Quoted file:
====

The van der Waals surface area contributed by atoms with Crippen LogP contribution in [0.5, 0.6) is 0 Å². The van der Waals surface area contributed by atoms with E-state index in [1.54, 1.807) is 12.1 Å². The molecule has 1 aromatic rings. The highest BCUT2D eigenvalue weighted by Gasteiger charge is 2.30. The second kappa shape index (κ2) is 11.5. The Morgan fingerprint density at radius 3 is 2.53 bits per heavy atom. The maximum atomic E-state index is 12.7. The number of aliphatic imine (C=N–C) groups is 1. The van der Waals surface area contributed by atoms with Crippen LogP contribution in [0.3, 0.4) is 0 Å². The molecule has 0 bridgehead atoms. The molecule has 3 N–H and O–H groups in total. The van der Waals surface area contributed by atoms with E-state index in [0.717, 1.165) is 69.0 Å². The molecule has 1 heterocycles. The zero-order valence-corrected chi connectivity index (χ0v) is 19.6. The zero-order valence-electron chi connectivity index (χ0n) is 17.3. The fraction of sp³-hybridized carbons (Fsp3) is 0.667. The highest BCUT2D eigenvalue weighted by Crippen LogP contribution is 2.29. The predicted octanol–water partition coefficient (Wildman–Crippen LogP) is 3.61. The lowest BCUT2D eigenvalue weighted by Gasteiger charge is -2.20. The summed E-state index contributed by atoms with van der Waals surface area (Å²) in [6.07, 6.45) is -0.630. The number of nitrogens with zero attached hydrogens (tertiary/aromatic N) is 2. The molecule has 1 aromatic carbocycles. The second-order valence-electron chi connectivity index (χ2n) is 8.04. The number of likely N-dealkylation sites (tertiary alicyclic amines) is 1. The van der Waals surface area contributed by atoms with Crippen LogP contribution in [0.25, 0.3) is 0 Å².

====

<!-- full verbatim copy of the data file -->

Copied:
The van der Waals surface area contributed by atoms with Crippen LogP contribution in [0.5, 0.6) is 0 Å². The van der Waals surface area contributed by atoms with E-state index in [1.54, 1.807) is 12.1 Å². The molecule has 1 aromatic rings. The highest BCUT2D eigenvalue weighted by Gasteiger charge is 2.30. The second kappa shape index (κ2) is 11.5. The Morgan fingerprint density at radius 3 is 2.53 bits per heavy atom. The maximum atomic E-state index is 12.7. The number of aliphatic imine (C=N–C) groups is 1. The van der Waals surface area contributed by atoms with Crippen LogP contribution in [0.3, 0.4) is 0 Å². The molecule has 0 bridgehead atoms. The molecule has 3 N–H and O–H groups in total. The van der Waals surface area contributed by atoms with E-state index in [0.717, 1.165) is 69.0 Å². The molecule has 1 heterocycles. The zero-order valence-corrected chi connectivity index (χ0v) is 19.6. The zero-order valence-electron chi connectivity index (χ0n) is 17.3. The fraction of sp³-hybridized carbons (Fsp3) is 0.667. The highest BCUT2D eigenvalue weighted by Crippen LogP contribution is 2.29. The predicted octanol–water partition coefficient (Wildman–Crippen LogP) is 3.61. The lowest BCUT2D eigenvalue weighted by Gasteiger charge is -2.20. The summed E-state index contributed by atoms with van der Waals surface area (Å²) in [6.07, 6.45) is -0.630. The number of nitrogens with zero attached hydrogens (tertiary/aromatic N) is 2. The molecule has 1 aromatic carbocycles. The second-order valence-electron chi connectivity index (χ2n) is 8.04. The number of likely N-dealkylation sites (tertiary alicyclic amines) is 1. The van der Waals surface area contributed by atoms with Crippen LogP contribution in [0.25, 0.3) is 0 Å².